The Finals: Initial Review

Diving into the realm of online shooters can be a hit-or-miss venture, with many games barely making a blip on the radar amidst the giants like Call of Duty or Apex Legends. The Finals, however, seems to carve its niche in the genre, and after my initial night of gameplay, it’s beginning to reveal its unique appeal.

Imagine The Running Man, but in the context of 3v3v3 gun battles, and you get a glimpse of The Finals. The game employs a vibrant color palette and pairs it with lively play-by-play announcers, delivering an over-the-top, American Gladiators ambiance reminiscent of the ’80s vision of the future of sports. Striking a perfect balance between not taking itself too seriously and avoiding becoming a mere joke, The Finals manages to capture attention without being obnoxious.

The game features two core modes to kick things off. “Quick Cash” has teams racing to collect a vault of coins and deposit them at designated points on the map, leading to intense showdowns between the three-person squads. This mode effectively keeps the action flowing, and since taking over the deposit doesn’t reset its progress, rounds maintain a steady pace, steering clear of momentum-killing stalemates.

The other mode, “Bank It,” leans more towards direct PvP battles, with players carrying coins earned from vaults or eliminated enemies. The dynamic shift from pursuing kills to urgently needing to deposit coins adds an exhilarating layer of on-the-fly strategizing. It’s particularly satisfying to eliminate an opponent at the bank and seize the opportunity to deposit all their hard-earned coins.

Character customization plays a significant role in The Finals, offering a choice between three different weight classes, each with a distinct playstyle. The Light build prioritizes mobility, sacrificing stopping power for a grappling hook that enables quick navigation to high or distant locations. On the other hand, the Heavy class, reminiscent of Rainbow Six: Siege, alternates between wielding heavy weapons and smashing through walls like the Juggernaut.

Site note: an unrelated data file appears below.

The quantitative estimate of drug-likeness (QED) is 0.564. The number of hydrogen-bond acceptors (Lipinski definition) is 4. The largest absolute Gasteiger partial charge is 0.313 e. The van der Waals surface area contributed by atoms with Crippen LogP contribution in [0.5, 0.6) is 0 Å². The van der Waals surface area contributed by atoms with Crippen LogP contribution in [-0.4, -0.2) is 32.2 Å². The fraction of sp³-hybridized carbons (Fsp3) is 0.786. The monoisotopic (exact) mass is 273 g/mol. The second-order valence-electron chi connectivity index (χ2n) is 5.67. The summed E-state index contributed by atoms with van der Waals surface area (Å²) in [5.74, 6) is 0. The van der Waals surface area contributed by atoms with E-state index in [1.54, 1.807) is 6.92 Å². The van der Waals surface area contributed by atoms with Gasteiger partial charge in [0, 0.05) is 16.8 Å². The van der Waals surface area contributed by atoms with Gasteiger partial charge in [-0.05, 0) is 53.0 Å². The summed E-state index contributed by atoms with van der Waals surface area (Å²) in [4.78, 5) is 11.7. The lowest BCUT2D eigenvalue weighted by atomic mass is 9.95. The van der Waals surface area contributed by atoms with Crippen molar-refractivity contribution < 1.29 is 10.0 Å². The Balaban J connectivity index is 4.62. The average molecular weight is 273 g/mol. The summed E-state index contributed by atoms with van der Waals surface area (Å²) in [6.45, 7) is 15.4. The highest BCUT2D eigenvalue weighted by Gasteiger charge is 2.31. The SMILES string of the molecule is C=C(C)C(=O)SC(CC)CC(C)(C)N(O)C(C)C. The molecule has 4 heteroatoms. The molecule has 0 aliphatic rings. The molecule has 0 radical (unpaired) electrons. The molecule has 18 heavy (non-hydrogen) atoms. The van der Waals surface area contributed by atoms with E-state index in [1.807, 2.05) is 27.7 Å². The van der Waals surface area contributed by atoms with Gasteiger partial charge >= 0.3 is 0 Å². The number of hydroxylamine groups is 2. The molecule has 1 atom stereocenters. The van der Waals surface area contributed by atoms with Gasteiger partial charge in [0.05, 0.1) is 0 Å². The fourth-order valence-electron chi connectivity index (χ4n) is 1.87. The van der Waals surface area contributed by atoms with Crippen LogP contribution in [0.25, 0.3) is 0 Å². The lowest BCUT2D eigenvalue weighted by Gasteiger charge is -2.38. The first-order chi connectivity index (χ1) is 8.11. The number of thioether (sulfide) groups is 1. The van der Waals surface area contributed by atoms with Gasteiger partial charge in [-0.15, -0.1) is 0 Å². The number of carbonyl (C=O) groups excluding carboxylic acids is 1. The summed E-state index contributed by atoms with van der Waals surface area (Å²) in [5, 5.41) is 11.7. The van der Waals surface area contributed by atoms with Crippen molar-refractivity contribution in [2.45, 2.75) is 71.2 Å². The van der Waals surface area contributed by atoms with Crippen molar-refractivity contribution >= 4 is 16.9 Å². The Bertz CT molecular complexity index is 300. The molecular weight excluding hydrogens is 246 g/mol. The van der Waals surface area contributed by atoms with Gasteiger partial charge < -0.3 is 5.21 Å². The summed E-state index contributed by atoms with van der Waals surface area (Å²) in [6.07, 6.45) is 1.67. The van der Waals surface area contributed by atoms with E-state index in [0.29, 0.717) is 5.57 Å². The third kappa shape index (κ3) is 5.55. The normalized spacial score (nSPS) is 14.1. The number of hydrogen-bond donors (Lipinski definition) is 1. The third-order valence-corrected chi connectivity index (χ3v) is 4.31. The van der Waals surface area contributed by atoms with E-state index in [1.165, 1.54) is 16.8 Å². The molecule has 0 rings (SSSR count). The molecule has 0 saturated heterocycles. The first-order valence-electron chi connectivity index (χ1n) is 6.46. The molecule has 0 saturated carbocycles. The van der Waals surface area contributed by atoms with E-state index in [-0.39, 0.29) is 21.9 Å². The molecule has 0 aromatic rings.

However, the standout feature in The Finals is its destructibility. Players can choose unconventional paths, such as crashing through ceilings to catch opponents off guard. The game reaches its zenith when players blow holes in the ceiling, causing the vault to drop right in front of them. The battlefield, by the end of tense matches, becomes a chaotic landscape strewn with debris from collapsing buildings.

Matchmaking as a solo player is seamless, yet it has a noticeable flaw. In instances where I didn’t match into a full three-person team or lost a teammate, there was no automatic replacement. Finding oneself in a match solo, devoid of any hope for victory or reinforcements, can be disheartening.

After just one night of gameplay, The Finals has piqued my interest. The game show-meets-squad shooter dynamic resonates well with me, and the fast-paced action is genuinely thrilling. The combination of traversing the battlefield with a grappling hook or demolishing buildings alongside strict objective-based gameplay feels fresh, though the sustainability of this novelty with only two game types remains to be seen. What’s certain is that I’m eager to continue playing, and at this early stage, that’s all I could ask for.

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